Teaching U.S. History with Liberia

Bronwen Everill

Liberian Senate, by Robert K. Griffin, Monrovia, ca. 1856. Courtesy Library of Congress.

I teach American history in Britain, which has given me an education in viewing America from the outside. One thing that always jumps out at me here is the atemporal idea of “The United States” as a nation‒state comparable to a modern European state. Students who approach the American Revolution knowing something about the French Revolution already have a very different way of thinking about the causes and outcomes of the Age of Revolutions than I ever experienced as a student in the U.S. I think this was where part of my idea for thinking comparatively across African and American history really emerged.

The American Revolution was not a foregone conclusion. Neither was the state-building that followed.  I like to point to the “one-party rule” that emerged with the rise of the Democratic-Republicans from 1801—there may have been a robust party system at the local and state level, but outside observers would not have been remiss to question the health of this postcolonial democracy. Or the contingency of the early republic can be illustrated by the “can they, can’t they” of New Jersey women’s right to vote until 1807. Another good example in this vein is the establishment of Liberia.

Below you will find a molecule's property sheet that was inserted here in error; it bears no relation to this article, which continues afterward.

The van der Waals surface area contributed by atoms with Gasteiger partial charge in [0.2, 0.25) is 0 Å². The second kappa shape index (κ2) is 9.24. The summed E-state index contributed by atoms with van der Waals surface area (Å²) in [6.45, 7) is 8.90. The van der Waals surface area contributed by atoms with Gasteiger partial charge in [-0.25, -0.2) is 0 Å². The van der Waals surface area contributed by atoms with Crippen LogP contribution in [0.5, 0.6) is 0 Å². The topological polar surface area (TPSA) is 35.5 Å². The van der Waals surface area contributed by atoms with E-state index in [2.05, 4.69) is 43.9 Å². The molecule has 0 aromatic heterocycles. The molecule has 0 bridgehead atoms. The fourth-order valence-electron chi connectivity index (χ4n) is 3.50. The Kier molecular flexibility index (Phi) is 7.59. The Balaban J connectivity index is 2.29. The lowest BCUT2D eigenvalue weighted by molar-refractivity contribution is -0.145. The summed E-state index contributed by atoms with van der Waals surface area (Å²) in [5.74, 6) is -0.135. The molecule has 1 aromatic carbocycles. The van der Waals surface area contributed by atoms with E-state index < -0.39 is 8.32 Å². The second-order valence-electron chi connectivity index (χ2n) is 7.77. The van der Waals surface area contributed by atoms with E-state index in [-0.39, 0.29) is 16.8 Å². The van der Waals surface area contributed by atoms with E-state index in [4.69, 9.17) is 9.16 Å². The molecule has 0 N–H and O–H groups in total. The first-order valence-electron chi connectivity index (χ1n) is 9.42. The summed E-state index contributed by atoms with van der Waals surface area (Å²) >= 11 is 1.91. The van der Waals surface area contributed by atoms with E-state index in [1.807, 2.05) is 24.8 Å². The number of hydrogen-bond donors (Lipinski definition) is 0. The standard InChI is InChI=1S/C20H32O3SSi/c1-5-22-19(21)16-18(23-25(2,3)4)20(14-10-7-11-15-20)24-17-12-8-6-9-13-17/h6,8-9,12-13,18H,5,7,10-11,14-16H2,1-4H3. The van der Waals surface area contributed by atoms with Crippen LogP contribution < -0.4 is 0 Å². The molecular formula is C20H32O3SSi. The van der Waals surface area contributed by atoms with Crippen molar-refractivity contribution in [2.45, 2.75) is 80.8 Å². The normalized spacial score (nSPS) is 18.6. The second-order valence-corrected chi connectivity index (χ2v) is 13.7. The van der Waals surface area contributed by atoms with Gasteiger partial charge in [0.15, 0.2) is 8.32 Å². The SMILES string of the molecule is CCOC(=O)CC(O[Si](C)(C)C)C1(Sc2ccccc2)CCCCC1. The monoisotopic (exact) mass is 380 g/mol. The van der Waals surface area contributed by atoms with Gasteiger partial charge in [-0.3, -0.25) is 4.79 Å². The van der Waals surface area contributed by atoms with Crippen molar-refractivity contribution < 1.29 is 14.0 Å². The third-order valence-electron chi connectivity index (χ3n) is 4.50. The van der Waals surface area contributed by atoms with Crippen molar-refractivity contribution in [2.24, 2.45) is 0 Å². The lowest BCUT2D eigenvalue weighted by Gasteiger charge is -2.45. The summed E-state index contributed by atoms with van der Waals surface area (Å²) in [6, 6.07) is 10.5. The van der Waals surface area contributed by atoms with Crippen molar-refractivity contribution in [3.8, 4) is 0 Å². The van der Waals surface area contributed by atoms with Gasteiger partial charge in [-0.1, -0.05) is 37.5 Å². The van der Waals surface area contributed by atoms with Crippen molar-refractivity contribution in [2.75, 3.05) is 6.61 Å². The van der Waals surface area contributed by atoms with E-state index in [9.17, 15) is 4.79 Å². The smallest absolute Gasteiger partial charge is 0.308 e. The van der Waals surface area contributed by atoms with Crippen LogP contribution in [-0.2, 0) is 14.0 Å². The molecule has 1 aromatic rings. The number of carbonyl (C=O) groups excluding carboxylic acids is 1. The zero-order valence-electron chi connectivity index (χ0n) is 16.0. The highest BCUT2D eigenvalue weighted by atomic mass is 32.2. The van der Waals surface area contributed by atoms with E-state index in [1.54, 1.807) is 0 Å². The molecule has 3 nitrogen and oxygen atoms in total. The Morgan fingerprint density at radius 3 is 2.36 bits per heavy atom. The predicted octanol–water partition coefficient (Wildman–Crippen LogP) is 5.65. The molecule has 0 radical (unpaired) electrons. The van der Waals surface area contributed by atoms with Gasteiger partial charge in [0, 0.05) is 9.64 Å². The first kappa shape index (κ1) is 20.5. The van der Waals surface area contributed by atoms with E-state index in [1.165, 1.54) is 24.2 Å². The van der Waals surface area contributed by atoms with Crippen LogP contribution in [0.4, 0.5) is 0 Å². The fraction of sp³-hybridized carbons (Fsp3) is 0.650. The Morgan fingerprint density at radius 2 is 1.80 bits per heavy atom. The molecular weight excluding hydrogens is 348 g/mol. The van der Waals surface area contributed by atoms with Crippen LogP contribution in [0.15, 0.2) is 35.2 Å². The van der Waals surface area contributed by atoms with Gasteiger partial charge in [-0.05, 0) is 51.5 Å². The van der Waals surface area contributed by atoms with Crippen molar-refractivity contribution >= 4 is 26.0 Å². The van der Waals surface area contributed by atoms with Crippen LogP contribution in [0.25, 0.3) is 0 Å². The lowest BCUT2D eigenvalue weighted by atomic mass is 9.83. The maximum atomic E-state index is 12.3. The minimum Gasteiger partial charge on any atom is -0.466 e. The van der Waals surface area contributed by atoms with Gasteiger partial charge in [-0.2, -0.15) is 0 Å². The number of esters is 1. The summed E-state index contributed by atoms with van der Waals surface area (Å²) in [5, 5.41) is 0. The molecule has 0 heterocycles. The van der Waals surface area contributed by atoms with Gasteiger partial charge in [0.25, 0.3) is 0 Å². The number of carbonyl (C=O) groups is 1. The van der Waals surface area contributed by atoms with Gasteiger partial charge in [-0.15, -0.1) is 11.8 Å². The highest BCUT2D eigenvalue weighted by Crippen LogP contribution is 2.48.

In our North American history survey—as in many—the role of Liberia is an awkward fit. But several recent articles in the JER can help to frame the position of Liberia in a way that covers a variety of different themes in the U.S. survey: settler colonialism, systemic racism, American national identity, abolitionism, and foreign relations. And using the lens of Liberia can achieve this while centring Black voices as they struggled with these quintessentially American themes.